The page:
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Warren Gerds/Critic at Large: Review: ‘The Comedy of Errors’ merrily goes ’round and ’round in Oshkosh

Critic At Large

University of Wisconsin-Oshkosh Theatre

Program covers.


The joke is “The Comedy of Errors” is still being done.

The thing is 425 years old, is not particularly relevant and yet still makes people laugh.

It is William Shakespeare at his silliest. I mean, two sets of identical twins who people mistake for each other and serve up heaping, steaming plates of confusion. How ridiculous is that?

But with Shakespeare, it isn’t what is written, it is how it is written. The silliness holds together with words, sentences and phrases akin to a chain-link fence.

Easily capturing the for-the-fun-of-it spirit is the cast of the University of Wisconsin-Oshkosh Theatre production that continues for one more performance today, Nov. 24, in Fredric March Theatre.

Director Jane Purse-Weidenhoeft and scenic designer Roy Hoglund envision a present-day look and sound. Aura-setting music has a beat and an upbeat feel. The backdrop and stage floor are landscapes of Lego-like brickwork – the back wall including question marks (?s) turned every which way.

Playfulness continues in clothing designed by Kathleen Donnelly. The authoritative dude (Zack Cowell) who holds an interloper’s (Matthew Beecher) fate in his hands wears a modern suit of strong blue with an array of colorful designs splashed all over. The sets of twins are lookalikes in dress – herringbone-pattern jackets and mod shades for the regal brothers, colorful geometric-patterned pants and boldly colored jackets and baseball caps for their minions, though differing in green for one and yellow for the other.

The script remains the same. So the production is basically Shakespeare in new clothing.

The players are limber. The entourage is lively. Phrasing and words are still from back when, but the body English and physicality are universal.

There is a lot of zest in the regal brothers (the Antipholuses) played by Garret Johnson and Matthew Peplinski and the minion brothers (the Dromios) played by Drake Hansen and Rory Sherrod.

As the wife Adriana, Autumn Christensen is striking in movement, gesture and expression. Vivid.

Ali Basham expresses the warmth of Adriana’s sister Luciana, who attracts the unmarried regal brother.

Rachel Gramlow taps into the trapped situation of the jewelry merchant whose gold chain sets off major volumes of twisty he-said, no-he-saids – ’round and ’round we go, up and down we go again.

The production has zing and eye pop.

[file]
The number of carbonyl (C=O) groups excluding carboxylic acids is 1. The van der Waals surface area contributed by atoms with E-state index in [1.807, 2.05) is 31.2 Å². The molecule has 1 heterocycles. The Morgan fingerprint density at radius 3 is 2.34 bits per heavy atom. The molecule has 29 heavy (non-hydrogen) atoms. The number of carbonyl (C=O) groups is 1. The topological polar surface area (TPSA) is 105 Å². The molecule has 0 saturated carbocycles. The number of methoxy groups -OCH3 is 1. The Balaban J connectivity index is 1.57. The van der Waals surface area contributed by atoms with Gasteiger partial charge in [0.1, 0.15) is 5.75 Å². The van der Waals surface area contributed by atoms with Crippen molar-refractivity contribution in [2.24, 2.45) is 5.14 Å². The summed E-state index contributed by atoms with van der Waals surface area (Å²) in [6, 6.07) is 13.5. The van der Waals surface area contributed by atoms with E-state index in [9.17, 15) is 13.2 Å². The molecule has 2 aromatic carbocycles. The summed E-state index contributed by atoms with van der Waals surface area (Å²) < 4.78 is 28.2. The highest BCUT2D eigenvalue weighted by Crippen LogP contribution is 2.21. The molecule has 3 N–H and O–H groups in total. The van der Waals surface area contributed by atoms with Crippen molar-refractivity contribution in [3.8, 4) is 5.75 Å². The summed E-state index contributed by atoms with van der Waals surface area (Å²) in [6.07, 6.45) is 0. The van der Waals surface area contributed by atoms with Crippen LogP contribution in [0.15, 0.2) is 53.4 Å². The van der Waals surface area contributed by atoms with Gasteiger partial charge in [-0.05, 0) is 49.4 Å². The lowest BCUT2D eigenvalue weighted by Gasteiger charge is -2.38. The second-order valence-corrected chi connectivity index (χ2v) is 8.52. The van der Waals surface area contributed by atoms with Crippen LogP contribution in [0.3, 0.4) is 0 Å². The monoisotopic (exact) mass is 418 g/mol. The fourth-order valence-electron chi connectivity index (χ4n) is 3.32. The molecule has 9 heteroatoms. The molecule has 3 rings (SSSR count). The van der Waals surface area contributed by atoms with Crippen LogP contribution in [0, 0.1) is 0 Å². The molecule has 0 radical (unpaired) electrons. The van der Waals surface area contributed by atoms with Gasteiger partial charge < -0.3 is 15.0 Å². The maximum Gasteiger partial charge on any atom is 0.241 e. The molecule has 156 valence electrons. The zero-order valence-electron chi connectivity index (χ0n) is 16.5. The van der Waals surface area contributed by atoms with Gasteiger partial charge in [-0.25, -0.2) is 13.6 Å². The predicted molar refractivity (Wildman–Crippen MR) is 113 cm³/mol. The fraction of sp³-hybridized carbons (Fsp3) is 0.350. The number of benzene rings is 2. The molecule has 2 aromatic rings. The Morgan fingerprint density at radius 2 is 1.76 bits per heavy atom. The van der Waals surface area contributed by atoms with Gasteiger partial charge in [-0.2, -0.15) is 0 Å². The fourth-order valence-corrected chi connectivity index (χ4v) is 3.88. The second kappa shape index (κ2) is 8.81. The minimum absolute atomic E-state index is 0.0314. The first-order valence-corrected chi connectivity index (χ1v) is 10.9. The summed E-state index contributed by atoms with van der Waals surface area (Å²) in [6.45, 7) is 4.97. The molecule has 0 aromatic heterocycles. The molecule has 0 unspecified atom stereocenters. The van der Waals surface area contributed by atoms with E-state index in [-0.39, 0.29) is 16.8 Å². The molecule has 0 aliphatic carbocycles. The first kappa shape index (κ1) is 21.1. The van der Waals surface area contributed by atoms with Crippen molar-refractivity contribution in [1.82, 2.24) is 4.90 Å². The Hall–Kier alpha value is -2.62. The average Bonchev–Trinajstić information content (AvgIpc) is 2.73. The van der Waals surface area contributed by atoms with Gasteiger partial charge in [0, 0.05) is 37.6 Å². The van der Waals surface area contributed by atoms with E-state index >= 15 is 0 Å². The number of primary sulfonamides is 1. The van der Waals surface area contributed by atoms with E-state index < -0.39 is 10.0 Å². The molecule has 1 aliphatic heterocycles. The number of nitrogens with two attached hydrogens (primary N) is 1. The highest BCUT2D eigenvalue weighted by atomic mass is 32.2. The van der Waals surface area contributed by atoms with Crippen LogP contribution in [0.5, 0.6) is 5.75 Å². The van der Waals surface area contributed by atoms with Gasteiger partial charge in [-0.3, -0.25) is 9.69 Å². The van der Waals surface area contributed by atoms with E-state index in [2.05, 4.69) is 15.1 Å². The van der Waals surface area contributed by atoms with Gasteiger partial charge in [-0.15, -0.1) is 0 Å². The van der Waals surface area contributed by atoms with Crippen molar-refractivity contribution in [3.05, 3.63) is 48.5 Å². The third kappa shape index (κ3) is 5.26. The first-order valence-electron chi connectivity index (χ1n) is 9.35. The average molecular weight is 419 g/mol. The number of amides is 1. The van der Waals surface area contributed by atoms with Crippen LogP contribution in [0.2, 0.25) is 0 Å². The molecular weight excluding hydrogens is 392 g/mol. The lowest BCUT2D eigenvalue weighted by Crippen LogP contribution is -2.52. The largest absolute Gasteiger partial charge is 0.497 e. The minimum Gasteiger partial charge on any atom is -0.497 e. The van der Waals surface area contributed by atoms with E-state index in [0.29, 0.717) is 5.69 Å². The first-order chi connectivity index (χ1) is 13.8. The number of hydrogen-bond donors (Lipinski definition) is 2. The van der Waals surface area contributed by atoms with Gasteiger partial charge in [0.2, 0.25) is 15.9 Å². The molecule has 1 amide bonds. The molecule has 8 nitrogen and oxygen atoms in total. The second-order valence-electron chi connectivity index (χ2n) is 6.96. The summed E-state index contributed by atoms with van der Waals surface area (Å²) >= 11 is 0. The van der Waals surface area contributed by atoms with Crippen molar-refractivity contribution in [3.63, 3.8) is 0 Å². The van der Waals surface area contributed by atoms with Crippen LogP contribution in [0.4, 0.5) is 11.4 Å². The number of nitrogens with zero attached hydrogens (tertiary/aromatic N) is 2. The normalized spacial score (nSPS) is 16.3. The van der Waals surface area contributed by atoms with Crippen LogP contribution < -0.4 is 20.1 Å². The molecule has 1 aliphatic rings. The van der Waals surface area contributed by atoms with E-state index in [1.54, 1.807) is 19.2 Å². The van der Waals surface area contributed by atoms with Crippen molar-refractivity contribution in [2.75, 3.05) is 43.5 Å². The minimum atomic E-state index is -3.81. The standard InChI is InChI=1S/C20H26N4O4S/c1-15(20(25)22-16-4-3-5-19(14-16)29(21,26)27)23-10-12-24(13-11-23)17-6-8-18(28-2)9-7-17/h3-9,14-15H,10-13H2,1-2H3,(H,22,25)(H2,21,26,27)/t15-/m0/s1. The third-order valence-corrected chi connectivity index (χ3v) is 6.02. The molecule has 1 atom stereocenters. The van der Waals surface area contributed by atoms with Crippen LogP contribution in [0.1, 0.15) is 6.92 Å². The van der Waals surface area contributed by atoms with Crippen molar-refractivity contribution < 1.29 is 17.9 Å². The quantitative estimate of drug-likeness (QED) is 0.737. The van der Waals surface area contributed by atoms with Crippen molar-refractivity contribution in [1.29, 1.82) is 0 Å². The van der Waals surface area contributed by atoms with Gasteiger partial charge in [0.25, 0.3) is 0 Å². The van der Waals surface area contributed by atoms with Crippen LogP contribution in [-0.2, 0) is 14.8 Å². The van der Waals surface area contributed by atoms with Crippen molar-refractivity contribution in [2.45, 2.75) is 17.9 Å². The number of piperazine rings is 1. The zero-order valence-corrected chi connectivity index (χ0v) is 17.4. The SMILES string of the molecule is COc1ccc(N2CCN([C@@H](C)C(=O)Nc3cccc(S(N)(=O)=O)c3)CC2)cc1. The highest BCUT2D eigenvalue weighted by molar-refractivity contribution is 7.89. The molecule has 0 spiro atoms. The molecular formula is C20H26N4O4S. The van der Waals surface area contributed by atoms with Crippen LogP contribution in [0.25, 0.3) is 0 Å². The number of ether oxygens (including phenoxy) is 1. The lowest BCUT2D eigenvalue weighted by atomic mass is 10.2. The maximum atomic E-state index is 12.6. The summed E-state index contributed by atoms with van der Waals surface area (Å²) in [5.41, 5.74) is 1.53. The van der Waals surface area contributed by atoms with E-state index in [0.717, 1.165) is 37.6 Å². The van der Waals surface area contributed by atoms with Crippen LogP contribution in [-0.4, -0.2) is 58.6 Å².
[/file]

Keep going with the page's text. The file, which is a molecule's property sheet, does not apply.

Creative: Playwright – William Shakespeare; director – Jane Purse-Wiedenhoeft; costume designer – Kathleen Donnelly; lighting design, technical director – Mark Spitzer; scenic design – Roy Hoglund; sound design – Nathaniel Wolkoff; production stage manager – Shelby Edwards; scenic painter – Aubrey Kestell; props – Daria Chirhart


Egeon – Matthew Beecher

Solinus – Zack Cowell

Antipholus of Syracuse – Garret Johnson

Dromio of Syracuse – Drake Hansen

First Merchant of Ephesus – Rachel Gramlow

Antipholus of Ephesus – Matthew Pepinski

Dromio of Ephesus – Rory Sherrod

Adriana – Autumn Christensen

Luciana – Ali Basham

Luce – Rachel Bartelme

Administrative Assistant to Adriana – Emmalie Grobner

Angela – Briana Gens

Second Merchant of Ephesus – Vinnie Noel Albin, Jr.

Balthazar – Isaac Davis

Courtesan – Kennedy Corpus

Dr. Pinch – Samara Markle

Officer of the Law – Maxwell Benitz

Busybody of Ephesus – Rachel Larson

Emilia, Lady Abbess – Molly Hennig

Running time: One hour, 40 minutes

Remaining performance: 2 p.m. Nov. 24



NEXT: “Beast on the Moon: A Love Story,” by Richard Kalinoski, Feb. 27-29, March 5-8.

THE VENUE: The 498-seat Fredric March Theatre includes a traditional proscenium (flat front stage) that’s 40 feet wide by 16 feet high. Built in 1971, the theater is located in the heart of the University of Wisconsin-Oshkosh campus. The exterior features a 1970s era UW campus architectural style that embraces cement, in this case the cement reminiscent of geometric trees supporting a flat roof on the glass-enclosed entry and lobby. The interior features honeycombed red-brick walls and a slightly arcing seating area with no center aisle, with a general impression of closeness to the stage, which is especially wide. Leg room is abundant. The acoustics are crisp for the spoken voice in plays.

THE PERSON: Fredric March was a famous actor who was born in 1897 in Racine. March had no direct connection with UW-Oshkosh prior to the naming of the theater. He earned the honor due to the respect for his level of performance on Broadway and film – and being from Wisconsin. March and his wife attended the grand opening. March earned best actor Oscars for “Dr. Jekyll and Mr. Hyde” and “The Best Years of Our Lives.” He earned three Oscar nominations.

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